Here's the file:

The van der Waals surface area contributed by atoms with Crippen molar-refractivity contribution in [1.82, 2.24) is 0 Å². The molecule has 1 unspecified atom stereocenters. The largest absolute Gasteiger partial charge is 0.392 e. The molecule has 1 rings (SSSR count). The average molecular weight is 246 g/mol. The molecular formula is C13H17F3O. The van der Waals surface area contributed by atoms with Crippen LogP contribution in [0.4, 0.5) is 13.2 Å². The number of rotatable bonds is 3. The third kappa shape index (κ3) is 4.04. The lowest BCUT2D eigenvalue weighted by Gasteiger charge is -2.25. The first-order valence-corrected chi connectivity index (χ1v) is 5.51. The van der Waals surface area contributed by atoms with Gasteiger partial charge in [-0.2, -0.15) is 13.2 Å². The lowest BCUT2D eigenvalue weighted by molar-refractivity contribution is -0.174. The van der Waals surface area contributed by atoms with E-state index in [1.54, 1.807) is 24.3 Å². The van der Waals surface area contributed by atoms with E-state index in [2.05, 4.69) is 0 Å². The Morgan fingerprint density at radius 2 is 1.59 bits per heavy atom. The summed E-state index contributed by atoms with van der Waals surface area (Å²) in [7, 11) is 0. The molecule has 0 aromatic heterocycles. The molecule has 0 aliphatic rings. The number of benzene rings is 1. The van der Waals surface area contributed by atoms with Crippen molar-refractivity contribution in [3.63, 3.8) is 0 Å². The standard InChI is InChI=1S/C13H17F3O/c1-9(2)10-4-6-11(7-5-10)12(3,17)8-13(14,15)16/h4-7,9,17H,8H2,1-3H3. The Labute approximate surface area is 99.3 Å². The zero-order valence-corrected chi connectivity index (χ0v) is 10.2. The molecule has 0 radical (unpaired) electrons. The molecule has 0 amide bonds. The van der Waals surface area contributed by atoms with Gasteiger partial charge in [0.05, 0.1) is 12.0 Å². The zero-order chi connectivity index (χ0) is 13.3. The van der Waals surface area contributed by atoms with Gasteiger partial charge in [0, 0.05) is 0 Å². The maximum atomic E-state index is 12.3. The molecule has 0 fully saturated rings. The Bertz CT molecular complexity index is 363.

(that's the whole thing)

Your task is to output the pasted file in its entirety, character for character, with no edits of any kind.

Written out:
The van der Waals surface area contributed by atoms with Crippen molar-refractivity contribution in [1.82, 2.24) is 0 Å². The molecule has 1 unspecified atom stereocenters. The largest absolute Gasteiger partial charge is 0.392 e. The molecule has 1 rings (SSSR count). The average molecular weight is 246 g/mol. The molecular formula is C13H17F3O. The van der Waals surface area contributed by atoms with Crippen LogP contribution in [0.4, 0.5) is 13.2 Å². The number of rotatable bonds is 3. The third kappa shape index (κ3) is 4.04. The lowest BCUT2D eigenvalue weighted by Gasteiger charge is -2.25. The first-order valence-corrected chi connectivity index (χ1v) is 5.51. The van der Waals surface area contributed by atoms with Gasteiger partial charge in [-0.2, -0.15) is 13.2 Å². The lowest BCUT2D eigenvalue weighted by molar-refractivity contribution is -0.174. The van der Waals surface area contributed by atoms with E-state index in [1.54, 1.807) is 24.3 Å². The van der Waals surface area contributed by atoms with E-state index in [2.05, 4.69) is 0 Å². The Morgan fingerprint density at radius 2 is 1.59 bits per heavy atom. The summed E-state index contributed by atoms with van der Waals surface area (Å²) in [7, 11) is 0. The molecule has 0 aromatic heterocycles. The molecule has 0 aliphatic rings. The number of benzene rings is 1. The van der Waals surface area contributed by atoms with Crippen molar-refractivity contribution in [3.63, 3.8) is 0 Å². The standard InChI is InChI=1S/C13H17F3O/c1-9(2)10-4-6-11(7-5-10)12(3,17)8-13(14,15)16/h4-7,9,17H,8H2,1-3H3. The Labute approximate surface area is 99.3 Å². The zero-order valence-corrected chi connectivity index (χ0v) is 10.2. The molecule has 0 radical (unpaired) electrons. The molecule has 0 amide bonds. The van der Waals surface area contributed by atoms with Gasteiger partial charge in [0.05, 0.1) is 12.0 Å². The zero-order chi connectivity index (χ0) is 13.3. The van der Waals surface area contributed by atoms with Gasteiger partial charge in [0, 0.05) is 0 Å². The maximum atomic E-state index is 12.3. The molecule has 0 fully saturated rings. The Bertz CT molecular complexity index is 363.